A network has become a crucial part of our Personal and Professional Lives. We need to start building our network and try to work together in a collaborative team environment. It is healthy to build symbiotic relationships where we can grow together. The best relationships are born from mutual benefit and that goes double for professionals who are building new networks from scratch.

So, here I am trying to expand my network. Hello, my name is Suchina Parihar. I am a Learning tools coach at Schulich School of Engineering. My Professional interests are D2L, TopHat, Active learning techniques etc. My personal interests include dancing, solving puzzles, blogging, gymming and cooking. Let’s get acquainted. It would be my pleasure to get to know you.


Useful softwares to record your educational videos

Here is a list of some useful softwares that help you creating an exciting video for your class.
1- Camtasia (Video editor, screnn recording, effects) 

2- Snagit (Screen recording)

3- Powtoon (quick animated videos)


4-Articulate storyline (Interactive videos, quizzes, adaptable with D2L and SCORM)


Nedal Marei

Nurse in Translation

My name is Teya and I’ve been acting as the e-Learning Technology Coach for the Cumming School of Medicine. In real life, I work as a Registered Nurse at the Foothills Hospital, fresh out of the nursing program at the University of Calgary. Nurses often act as translators between patients and physicians, and in this position, I’ve been attempting to translate progressive technology to new users. OpenLabyrinth is a virtual scenario and education research platform that medical professionals can use to create case studies for students. Students can test out their clinical decision making skills as they navigate an interactive “choose your own adventure” style of learning.

While OpenLabyrinth is incredibly powerful with many unique features and limitless possibilities, it isn’t entirely user friendly. It’s producers found that once they could get new users over the initial “technology adoption hump” they could use the technology successfully. I had the pleasure of working with the brilliant Dr. David Topps, Medical Director of the Office of Health and Medical Education Scholarship (OHMES). As the consortium lead, he knows every intricacy and idiosyncrasy of OpenLabyrinth. I came on as a set of new eyes with the task of helping new authors pick up the technology a little easier and get over that first “hump.”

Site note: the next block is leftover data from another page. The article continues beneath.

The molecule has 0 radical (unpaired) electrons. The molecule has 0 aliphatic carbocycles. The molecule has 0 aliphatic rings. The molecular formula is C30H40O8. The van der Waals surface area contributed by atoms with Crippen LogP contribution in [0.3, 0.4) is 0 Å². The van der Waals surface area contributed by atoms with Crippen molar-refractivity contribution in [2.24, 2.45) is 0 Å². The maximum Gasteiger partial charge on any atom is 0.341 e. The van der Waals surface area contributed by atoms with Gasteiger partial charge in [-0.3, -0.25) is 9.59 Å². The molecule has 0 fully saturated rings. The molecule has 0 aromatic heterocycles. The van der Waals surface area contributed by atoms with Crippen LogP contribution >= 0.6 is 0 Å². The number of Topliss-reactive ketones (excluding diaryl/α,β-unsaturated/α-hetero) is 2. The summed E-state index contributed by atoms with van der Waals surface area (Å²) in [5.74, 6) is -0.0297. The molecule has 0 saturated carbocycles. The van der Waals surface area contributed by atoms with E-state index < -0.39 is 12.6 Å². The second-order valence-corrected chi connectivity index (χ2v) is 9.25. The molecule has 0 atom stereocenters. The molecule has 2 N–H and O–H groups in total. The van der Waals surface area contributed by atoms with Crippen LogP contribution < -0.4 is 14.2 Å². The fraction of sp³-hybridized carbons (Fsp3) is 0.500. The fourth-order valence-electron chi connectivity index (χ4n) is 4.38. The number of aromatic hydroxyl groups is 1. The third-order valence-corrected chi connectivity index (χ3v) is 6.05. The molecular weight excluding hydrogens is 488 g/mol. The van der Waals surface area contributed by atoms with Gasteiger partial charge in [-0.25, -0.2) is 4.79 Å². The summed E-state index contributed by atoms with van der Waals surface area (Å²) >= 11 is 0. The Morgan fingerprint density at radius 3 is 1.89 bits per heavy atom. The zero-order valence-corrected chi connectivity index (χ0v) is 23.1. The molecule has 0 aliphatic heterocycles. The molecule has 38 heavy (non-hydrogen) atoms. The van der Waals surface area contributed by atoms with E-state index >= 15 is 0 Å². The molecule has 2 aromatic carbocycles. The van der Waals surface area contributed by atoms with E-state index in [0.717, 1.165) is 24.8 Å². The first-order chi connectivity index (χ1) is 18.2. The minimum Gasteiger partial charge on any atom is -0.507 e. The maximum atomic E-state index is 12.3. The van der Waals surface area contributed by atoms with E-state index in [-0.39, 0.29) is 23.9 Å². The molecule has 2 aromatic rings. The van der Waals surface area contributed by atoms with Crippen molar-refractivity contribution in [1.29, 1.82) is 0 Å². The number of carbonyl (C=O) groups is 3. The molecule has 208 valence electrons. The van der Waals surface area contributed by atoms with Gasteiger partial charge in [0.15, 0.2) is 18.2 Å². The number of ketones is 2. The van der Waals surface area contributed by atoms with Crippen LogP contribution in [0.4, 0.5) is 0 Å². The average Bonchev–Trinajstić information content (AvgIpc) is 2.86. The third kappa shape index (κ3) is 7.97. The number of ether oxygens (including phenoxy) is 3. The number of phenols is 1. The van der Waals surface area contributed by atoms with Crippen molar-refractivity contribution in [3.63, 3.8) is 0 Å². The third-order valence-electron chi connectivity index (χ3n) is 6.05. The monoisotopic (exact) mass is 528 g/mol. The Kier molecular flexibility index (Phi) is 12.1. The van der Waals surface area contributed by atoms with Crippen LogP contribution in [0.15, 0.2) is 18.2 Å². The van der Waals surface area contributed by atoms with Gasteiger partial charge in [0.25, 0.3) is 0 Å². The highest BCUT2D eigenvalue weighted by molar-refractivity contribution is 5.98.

I began by teaching myself how to use the program through arduous trial and error, sympathizing greatly with new users. Once I had the hang of it, I had to decide on the best mode to translate this technology for new users. Enter the one and only, Leanne Wu, the tech-savvy queen of the Taylor Institute for Teaching and Learning. With her help and some networking with e-Learning Coaches from other faculties, I learned how to use the program Snag-It to video capture my screen while I talked through some of the starting functions of OpenLabyrinth. This method worked particularly well to have the visual prompts alongside my audio instruction. A sample video will be posted when editing is complete!

I was asked to do this project because my clinical background as a nurse and limited (zero) knowledge of the OpenLabyrinth technology. It was challenging and rewarding work to learn the program and hopefully make adoption of the technology easier for new users. This is just one way that the Taylor Institute uses technology to support teaching and learning at the University of Calgary. Keep an eye on this blog to read about many more!